- M. Funke & S. Hall & M. Solá, 1993. "Rational bubbles during Polland’s hiperinflation: implications and empirical evidence," Documentos de Trabajo (working papers) 1193, Department of Economics - dECON.
- Evans, George W & Honkapohja, Seppo & Marimon, Ramon, 1996.
"Convergence in Monetary Inflation Models with Heterogeneous Learning Rules,"
CEPR Discussion Papers
1310, C.E.P.R. Discussion Papers.
- Evans, George W. & Honkapohja, Seppo & Marimon, Ramon, 2001. "Convergence In Monetary Inflation Models With Heterogeneous Learning Rules," Macroeconomic Dynamics, Cambridge University Press, vol. 5(01), pages 1-31, February.
- Nicolini, Juan Pablo, 1996. "Ruling out speculative hyperinflations The role of the government," Journal of Economic Dynamics and Control, Elsevier, vol. 20(5), pages 791-809, May.
- Hildegart Ahumada & Alfredo Canavese & Pablo Sanguinetti & Walter Sosa Escudero, 1993. "Efectos distributivos del impuesto inflacionario: una estimación para el caso argentino," Economia Mexicana NUEVA EPOCA, , vol. 0(2), pages 329-383, July-Dece.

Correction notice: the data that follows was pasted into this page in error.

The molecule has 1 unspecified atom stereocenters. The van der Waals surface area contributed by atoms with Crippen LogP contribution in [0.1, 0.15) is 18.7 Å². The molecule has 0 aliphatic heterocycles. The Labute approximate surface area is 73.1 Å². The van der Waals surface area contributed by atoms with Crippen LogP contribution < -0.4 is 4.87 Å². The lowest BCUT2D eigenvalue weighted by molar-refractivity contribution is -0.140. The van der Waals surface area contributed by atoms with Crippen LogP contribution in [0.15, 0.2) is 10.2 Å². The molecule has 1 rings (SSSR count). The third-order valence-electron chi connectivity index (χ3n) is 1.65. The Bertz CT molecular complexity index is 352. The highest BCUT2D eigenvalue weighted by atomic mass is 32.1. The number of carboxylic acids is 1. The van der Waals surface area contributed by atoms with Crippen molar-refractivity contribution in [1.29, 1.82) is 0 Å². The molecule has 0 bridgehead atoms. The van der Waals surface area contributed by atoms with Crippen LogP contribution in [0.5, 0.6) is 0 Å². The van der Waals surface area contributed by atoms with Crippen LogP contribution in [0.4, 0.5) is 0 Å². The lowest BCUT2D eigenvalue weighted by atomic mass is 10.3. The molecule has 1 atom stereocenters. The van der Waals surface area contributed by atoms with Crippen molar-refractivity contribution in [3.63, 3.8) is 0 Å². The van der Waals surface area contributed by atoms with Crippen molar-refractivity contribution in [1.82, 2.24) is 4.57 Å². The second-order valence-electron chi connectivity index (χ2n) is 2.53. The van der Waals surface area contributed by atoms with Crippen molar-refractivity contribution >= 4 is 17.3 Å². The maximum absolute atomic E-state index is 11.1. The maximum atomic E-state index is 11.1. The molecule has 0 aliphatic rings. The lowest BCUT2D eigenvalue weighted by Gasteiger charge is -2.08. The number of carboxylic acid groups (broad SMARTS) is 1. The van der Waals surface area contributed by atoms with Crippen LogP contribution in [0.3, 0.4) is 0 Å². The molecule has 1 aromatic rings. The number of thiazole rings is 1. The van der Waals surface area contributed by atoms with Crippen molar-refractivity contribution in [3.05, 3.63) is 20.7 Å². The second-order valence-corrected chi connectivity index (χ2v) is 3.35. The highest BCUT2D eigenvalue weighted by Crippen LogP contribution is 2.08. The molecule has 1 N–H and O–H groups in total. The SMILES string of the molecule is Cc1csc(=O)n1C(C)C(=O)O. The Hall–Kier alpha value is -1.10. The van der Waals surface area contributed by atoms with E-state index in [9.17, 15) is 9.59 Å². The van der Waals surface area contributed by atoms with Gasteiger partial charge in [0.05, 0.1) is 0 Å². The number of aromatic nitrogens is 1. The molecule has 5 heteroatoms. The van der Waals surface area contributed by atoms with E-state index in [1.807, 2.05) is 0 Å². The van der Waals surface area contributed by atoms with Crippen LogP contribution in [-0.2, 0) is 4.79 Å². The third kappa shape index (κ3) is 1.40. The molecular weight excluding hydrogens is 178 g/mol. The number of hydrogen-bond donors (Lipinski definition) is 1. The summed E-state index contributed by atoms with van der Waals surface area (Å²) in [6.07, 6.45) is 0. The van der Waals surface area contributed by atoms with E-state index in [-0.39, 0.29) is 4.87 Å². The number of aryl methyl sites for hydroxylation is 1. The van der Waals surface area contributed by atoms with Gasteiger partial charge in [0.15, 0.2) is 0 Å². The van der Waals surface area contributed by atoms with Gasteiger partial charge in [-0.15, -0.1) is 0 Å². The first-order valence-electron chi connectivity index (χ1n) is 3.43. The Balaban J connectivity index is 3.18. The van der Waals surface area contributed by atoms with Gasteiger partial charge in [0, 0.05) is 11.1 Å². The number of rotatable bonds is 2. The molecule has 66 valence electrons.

- Kiguel, Miguel A & Neumeyer, Pablo Andres, 1995. "Seigniorage and Inflation: The Case of Argentina," Journal of Money, Credit and Banking, Blackwell Publishing, vol. 27(3), pages 672-82, August.
- Zvi Eckstein & Leonardo Leiderman, 1991.
"Seigniorage and the welfare cost of inflation: evidence from an intertemporal model of money and consumption,"
Discussion Paper / Institute for Empirical Macroeconomics
40, Federal Reserve Bank of Minneapolis.
- Eckstein, Zvi & Leiderman, Leonardo, 1992. "Seigniorage and the welfare cost of inflation: Evidence from an intertemporal model of money and consumption," Journal of Monetary Economics, Elsevier, vol. 29(3), pages 389-410, June.
- Eckstein, Z. & Leiderman, L., 1991. "Seignorage and the Welfare Cost of Inflation; Evidence from an Intertemporal Model of Money and Consumption," Papers 7-91, Tel Aviv.
- Evans, George W & Honkapohja, Seppo, 1995. "Local Convergence of Recursive Learning to Steady States and Cycles in Stochastic Nonlinear Models," Econometrica, Econometric Society, vol. 63(1), pages 195-206, January.
- repec:cup:macdyn:v:2:y:1998:i:3:p:287-321 is not listed on IDEAS